Jul 08, 14
Recommended to David by:
Read from February 12 to 20, 2012 — I own a copy, read count: 1
A rather dry collection of short stories
20 February 2012
When I first saw this book in Dymocks I thought 'oh, the movie is based on a book by F. Scott Fitzgerald!' and I bought it (not that I have seen the film). However, I discovered that this book was actually a collection of short stories by the same author, and while I enjoyed the first two stories, I pretty quickly became lost after that and found most of them quite boring and dry. However, as I always try to do, I read through to the end of the book, and now I can move onto something that is (I hope) a little more interesting.
Most of the stories in this book are about life in American cities in the early 1920s. The war was over and America had emerged on top and prosperity was trickling down to the masses. The people in these stories aren't generally the wealthy elite, but they aren't poor either: they are just average middle-class people telling average-middle class stories (with the exception of Benjamin Button, of course).
The Curious Case of Benjamin Button is the exception in this book, which I find odd, because some have described this as a fairy tale, though a rather depressing one at that. I consider it to be allegory and my impression was that it was about discrimination. The story is about a man who is born at age 70 and grows ever younger until he reaches the time of his birth. He begins with the intelligence and wisdom of a 70 year old, and then gradually loses it until he is an unthinking baby. What strikes me most about this story though is the discrimination that Button experiences in his life. He is denied entry into Yale because he appears too old (and nobody believes him that he is actually much younger than he appears), his children ridicule him, believing that he is playing some sort of game, and when he attempts to take up the position of an officer in the army in World War I, he is once again disbelieved.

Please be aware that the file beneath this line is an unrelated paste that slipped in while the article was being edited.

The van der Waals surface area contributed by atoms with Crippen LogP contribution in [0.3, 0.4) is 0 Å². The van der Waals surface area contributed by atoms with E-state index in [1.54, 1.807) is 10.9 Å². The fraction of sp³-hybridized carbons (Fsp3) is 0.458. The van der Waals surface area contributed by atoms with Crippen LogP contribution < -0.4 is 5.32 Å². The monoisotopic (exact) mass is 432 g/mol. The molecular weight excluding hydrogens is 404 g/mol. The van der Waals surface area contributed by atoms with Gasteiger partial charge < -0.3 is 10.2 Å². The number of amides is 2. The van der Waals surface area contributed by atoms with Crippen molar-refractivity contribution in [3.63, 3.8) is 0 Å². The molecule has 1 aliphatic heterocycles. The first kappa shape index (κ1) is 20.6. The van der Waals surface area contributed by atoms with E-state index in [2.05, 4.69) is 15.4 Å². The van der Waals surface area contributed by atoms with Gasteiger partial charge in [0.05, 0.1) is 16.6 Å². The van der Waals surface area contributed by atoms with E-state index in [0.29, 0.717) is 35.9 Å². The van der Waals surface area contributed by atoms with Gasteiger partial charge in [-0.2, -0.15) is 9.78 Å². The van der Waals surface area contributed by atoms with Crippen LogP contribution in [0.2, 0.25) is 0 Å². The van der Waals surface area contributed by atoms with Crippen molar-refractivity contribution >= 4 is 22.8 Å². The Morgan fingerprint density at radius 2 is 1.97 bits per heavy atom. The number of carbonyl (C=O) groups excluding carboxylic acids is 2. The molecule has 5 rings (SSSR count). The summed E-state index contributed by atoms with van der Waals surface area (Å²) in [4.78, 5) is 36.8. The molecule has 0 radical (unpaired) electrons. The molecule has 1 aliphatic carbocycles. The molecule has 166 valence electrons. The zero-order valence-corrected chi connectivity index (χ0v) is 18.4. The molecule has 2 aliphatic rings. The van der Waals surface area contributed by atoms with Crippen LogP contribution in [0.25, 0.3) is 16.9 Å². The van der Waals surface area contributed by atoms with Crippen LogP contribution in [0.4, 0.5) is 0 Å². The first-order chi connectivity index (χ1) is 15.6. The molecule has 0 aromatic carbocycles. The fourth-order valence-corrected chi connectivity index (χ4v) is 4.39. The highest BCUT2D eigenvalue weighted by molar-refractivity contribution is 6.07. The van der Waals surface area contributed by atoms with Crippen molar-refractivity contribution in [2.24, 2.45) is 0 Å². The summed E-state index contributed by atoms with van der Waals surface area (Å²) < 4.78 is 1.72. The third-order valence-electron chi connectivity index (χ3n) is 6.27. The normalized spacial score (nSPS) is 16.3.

The discrimination that Button faces is not of his own doing, in fact it is completely out of his control. While the book was written too early to relate to mental illness (which is something that began to appear and be taken notice of in the 90s) there are lots of forms of discrimination against people based on unseen things. Working in the field of personal injury we see it all the time, and in many cases, it is us who are being discriminating. Somebody who suffers a demonstrable injury (such as a broken arm) is much more likely to be believed than somebody who does not (such as low back pain, or altered gait). People do not believe that Button is actually disadvantaged because of his backwards aging, so he pretty much goes through life being almost excluded. He does not age as other people age, and as such is unable to form long term relationships. People just end up getting weirded out.
The second story is called Head and Shoulders and it about role reversal. The two main characters, a male and a female, are complete opposites, and they end up marrying. The male is a child prodigy who is invited into Ivy League Universities and has the dream of becoming a great philosopher. The female is pretty much a stripper (or a chorus girl) who brings the male into her web. As their life progresses, the roles being to reverse. They start of with poor jobs and one tries to work his way up while the other tries to get out. However one day she suggests that he go to the gym, and he suggests that she read a book.
He goes to the gym and performs acrobatics, and is immediately seen by a circus scout who invites him to perform on the big stage, which he reluctantly accepts. She reads Pepy's Diaries and becomes so enthralled that she writes her own version and gets it published. Suddenly the roles are reversed. He earns good money from his circus act, but he is no longer on his way to become a famous philosopher. She gets her book published and it is an instant success. The book ends with his idol, another famous philosopher, arriving at their house to meet her, and thus, we discover that the roles have now completely reversed. She is an uneducated, but very popular, author and him, a highly educated acrobat.